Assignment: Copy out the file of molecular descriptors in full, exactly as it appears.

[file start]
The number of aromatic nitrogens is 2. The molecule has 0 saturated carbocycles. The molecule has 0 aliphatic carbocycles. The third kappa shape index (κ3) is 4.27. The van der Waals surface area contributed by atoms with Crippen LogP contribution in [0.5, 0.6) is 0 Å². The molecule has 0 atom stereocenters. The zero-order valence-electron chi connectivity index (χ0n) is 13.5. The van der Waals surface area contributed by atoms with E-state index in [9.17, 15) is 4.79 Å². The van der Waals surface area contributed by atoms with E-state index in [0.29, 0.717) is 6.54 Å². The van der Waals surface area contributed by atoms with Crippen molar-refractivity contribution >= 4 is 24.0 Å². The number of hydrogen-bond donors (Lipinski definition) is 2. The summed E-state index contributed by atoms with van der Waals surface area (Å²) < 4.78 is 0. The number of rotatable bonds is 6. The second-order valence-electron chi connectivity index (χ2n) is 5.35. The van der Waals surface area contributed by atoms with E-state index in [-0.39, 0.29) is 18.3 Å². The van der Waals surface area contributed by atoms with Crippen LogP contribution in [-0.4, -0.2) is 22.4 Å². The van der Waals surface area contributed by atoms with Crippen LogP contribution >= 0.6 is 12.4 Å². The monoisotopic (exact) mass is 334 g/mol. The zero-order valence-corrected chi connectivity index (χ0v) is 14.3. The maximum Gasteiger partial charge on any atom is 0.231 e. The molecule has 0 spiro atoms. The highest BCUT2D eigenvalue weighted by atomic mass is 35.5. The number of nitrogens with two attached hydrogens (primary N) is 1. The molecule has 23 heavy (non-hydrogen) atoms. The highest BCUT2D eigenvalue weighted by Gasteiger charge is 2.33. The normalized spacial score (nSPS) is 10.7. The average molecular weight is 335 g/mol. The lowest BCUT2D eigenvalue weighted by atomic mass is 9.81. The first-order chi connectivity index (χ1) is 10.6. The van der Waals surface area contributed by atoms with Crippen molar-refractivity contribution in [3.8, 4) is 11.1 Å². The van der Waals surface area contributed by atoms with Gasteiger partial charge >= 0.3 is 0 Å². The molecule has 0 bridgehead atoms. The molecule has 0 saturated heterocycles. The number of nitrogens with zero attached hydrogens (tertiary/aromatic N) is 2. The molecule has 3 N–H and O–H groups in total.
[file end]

The number of aromatic nitrogens is 2. The molecule has 0 saturated carbocycles. The molecule has 0 aliphatic carbocycles. The third kappa shape index (κ3) is 4.27. The van der Waals surface area contributed by atoms with Crippen LogP contribution in [0.5, 0.6) is 0 Å². The molecule has 0 atom stereocenters. The zero-order valence-electron chi connectivity index (χ0n) is 13.5. The van der Waals surface area contributed by atoms with E-state index in [9.17, 15) is 4.79 Å². The van der Waals surface area contributed by atoms with E-state index in [0.29, 0.717) is 6.54 Å². The van der Waals surface area contributed by atoms with Crippen molar-refractivity contribution >= 4 is 24.0 Å². The number of hydrogen-bond donors (Lipinski definition) is 2. The summed E-state index contributed by atoms with van der Waals surface area (Å²) < 4.78 is 0. The number of rotatable bonds is 6. The second-order valence-electron chi connectivity index (χ2n) is 5.35. The van der Waals surface area contributed by atoms with E-state index in [-0.39, 0.29) is 18.3 Å². The van der Waals surface area contributed by atoms with Crippen LogP contribution in [-0.4, -0.2) is 22.4 Å². The van der Waals surface area contributed by atoms with Crippen LogP contribution >= 0.6 is 12.4 Å². The monoisotopic (exact) mass is 334 g/mol. The zero-order valence-corrected chi connectivity index (χ0v) is 14.3. The maximum Gasteiger partial charge on any atom is 0.231 e. The molecule has 0 spiro atoms. The highest BCUT2D eigenvalue weighted by atomic mass is 35.5. The number of nitrogens with two attached hydrogens (primary N) is 1. The molecule has 23 heavy (non-hydrogen) atoms. The highest BCUT2D eigenvalue weighted by Gasteiger charge is 2.33. The normalized spacial score (nSPS) is 10.7. The average molecular weight is 335 g/mol. The lowest BCUT2D eigenvalue weighted by atomic mass is 9.81. The first-order chi connectivity index (χ1) is 10.6. The van der Waals surface area contributed by atoms with Crippen molar-refractivity contribution in [3.8, 4) is 11.1 Å². The van der Waals surface area contributed by atoms with Gasteiger partial charge >= 0.3 is 0 Å². The molecule has 0 bridgehead atoms. The molecule has 0 saturated heterocycles. The number of nitrogens with zero attached hydrogens (tertiary/aromatic N) is 2. The molecule has 3 N–H and O–H groups in total.